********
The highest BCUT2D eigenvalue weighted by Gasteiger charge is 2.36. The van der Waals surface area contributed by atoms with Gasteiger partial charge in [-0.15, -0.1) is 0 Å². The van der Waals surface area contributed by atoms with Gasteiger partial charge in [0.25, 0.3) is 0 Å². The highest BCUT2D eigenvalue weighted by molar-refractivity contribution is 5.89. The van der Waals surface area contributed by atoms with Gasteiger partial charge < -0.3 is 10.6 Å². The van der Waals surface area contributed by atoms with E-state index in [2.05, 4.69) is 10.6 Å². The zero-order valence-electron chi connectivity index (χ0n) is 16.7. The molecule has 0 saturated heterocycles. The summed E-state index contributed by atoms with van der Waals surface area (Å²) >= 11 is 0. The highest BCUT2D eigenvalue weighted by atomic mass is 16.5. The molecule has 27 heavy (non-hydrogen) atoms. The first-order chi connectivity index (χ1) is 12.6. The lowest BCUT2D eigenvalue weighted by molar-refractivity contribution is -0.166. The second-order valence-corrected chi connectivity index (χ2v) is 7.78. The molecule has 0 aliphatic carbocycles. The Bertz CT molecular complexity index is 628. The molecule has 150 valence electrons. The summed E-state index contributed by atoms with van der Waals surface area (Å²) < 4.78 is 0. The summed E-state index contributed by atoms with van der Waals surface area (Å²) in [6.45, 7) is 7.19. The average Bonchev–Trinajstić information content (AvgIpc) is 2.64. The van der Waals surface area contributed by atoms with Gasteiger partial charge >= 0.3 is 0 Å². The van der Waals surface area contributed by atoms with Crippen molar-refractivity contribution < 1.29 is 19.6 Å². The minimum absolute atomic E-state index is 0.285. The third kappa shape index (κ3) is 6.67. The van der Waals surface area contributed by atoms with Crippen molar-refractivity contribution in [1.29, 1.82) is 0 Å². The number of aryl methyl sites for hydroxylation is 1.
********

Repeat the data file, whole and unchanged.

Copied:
The highest BCUT2D eigenvalue weighted by Gasteiger charge is 2.36. The van der Waals surface area contributed by atoms with Gasteiger partial charge in [-0.15, -0.1) is 0 Å². The van der Waals surface area contributed by atoms with Gasteiger partial charge in [0.25, 0.3) is 0 Å². The highest BCUT2D eigenvalue weighted by molar-refractivity contribution is 5.89. The van der Waals surface area contributed by atoms with Gasteiger partial charge < -0.3 is 10.6 Å². The van der Waals surface area contributed by atoms with E-state index in [2.05, 4.69) is 10.6 Å². The zero-order valence-electron chi connectivity index (χ0n) is 16.7. The molecule has 0 saturated heterocycles. The summed E-state index contributed by atoms with van der Waals surface area (Å²) >= 11 is 0. The highest BCUT2D eigenvalue weighted by atomic mass is 16.5. The molecule has 27 heavy (non-hydrogen) atoms. The first-order chi connectivity index (χ1) is 12.6. The lowest BCUT2D eigenvalue weighted by molar-refractivity contribution is -0.166. The second-order valence-corrected chi connectivity index (χ2v) is 7.78. The molecule has 0 aliphatic carbocycles. The Bertz CT molecular complexity index is 628. The molecule has 150 valence electrons. The summed E-state index contributed by atoms with van der Waals surface area (Å²) < 4.78 is 0. The summed E-state index contributed by atoms with van der Waals surface area (Å²) in [6.45, 7) is 7.19. The average Bonchev–Trinajstić information content (AvgIpc) is 2.64. The van der Waals surface area contributed by atoms with Gasteiger partial charge >= 0.3 is 0 Å². The van der Waals surface area contributed by atoms with Crippen molar-refractivity contribution < 1.29 is 19.6 Å². The minimum absolute atomic E-state index is 0.285. The third kappa shape index (κ3) is 6.67. The van der Waals surface area contributed by atoms with Crippen molar-refractivity contribution in [1.29, 1.82) is 0 Å². The number of aryl methyl sites for hydroxylation is 1.